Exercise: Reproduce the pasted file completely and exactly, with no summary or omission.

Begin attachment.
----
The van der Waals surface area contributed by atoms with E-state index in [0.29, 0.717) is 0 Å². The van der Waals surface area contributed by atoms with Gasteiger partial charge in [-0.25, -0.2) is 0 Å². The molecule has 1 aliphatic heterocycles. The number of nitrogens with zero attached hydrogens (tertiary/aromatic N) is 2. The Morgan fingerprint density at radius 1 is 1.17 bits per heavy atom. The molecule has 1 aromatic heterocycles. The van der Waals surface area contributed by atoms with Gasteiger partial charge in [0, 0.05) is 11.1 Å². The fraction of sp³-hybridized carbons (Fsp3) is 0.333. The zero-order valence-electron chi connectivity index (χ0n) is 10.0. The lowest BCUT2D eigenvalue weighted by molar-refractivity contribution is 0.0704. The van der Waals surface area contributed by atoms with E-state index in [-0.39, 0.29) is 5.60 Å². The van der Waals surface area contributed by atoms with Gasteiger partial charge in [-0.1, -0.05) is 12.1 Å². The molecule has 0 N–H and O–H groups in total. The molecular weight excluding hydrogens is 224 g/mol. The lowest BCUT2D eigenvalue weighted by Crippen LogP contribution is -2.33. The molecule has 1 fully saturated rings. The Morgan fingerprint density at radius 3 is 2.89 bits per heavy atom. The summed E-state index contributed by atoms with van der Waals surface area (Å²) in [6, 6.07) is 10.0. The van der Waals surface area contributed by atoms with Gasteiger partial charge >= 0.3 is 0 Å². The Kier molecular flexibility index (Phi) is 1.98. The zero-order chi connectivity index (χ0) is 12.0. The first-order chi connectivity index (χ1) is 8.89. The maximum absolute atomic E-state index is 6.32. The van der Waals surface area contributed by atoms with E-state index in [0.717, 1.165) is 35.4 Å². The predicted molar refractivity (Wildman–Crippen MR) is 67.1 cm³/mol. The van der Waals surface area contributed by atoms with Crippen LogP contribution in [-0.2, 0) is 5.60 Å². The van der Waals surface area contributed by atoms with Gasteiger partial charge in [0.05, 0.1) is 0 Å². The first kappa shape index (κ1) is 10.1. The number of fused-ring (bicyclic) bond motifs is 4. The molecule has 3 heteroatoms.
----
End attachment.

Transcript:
The van der Waals surface area contributed by atoms with E-state index in [0.29, 0.717) is 0 Å². The van der Waals surface area contributed by atoms with Gasteiger partial charge in [-0.25, -0.2) is 0 Å². The molecule has 1 aliphatic heterocycles. The number of nitrogens with zero attached hydrogens (tertiary/aromatic N) is 2. The Morgan fingerprint density at radius 1 is 1.17 bits per heavy atom. The molecule has 1 aromatic heterocycles. The van der Waals surface area contributed by atoms with Gasteiger partial charge in [0, 0.05) is 11.1 Å². The fraction of sp³-hybridized carbons (Fsp3) is 0.333. The zero-order valence-electron chi connectivity index (χ0n) is 10.0. The lowest BCUT2D eigenvalue weighted by molar-refractivity contribution is 0.0704. The van der Waals surface area contributed by atoms with E-state index in [-0.39, 0.29) is 5.60 Å². The van der Waals surface area contributed by atoms with Gasteiger partial charge in [-0.1, -0.05) is 12.1 Å². The molecule has 0 N–H and O–H groups in total. The molecular weight excluding hydrogens is 224 g/mol. The lowest BCUT2D eigenvalue weighted by Crippen LogP contribution is -2.33. The molecule has 1 fully saturated rings. The Morgan fingerprint density at radius 3 is 2.89 bits per heavy atom. The summed E-state index contributed by atoms with van der Waals surface area (Å²) in [6, 6.07) is 10.0. The van der Waals surface area contributed by atoms with Gasteiger partial charge >= 0.3 is 0 Å². The Kier molecular flexibility index (Phi) is 1.98. The zero-order chi connectivity index (χ0) is 12.0. The first-order chi connectivity index (χ1) is 8.89. The maximum absolute atomic E-state index is 6.32. The van der Waals surface area contributed by atoms with E-state index in [0.717, 1.165) is 35.4 Å². The predicted molar refractivity (Wildman–Crippen MR) is 67.1 cm³/mol. The van der Waals surface area contributed by atoms with Crippen LogP contribution in [-0.2, 0) is 5.60 Å². The van der Waals surface area contributed by atoms with Gasteiger partial charge in [0.05, 0.1) is 0 Å². The first kappa shape index (κ1) is 10.1. The number of fused-ring (bicyclic) bond motifs is 4. The molecule has 3 heteroatoms.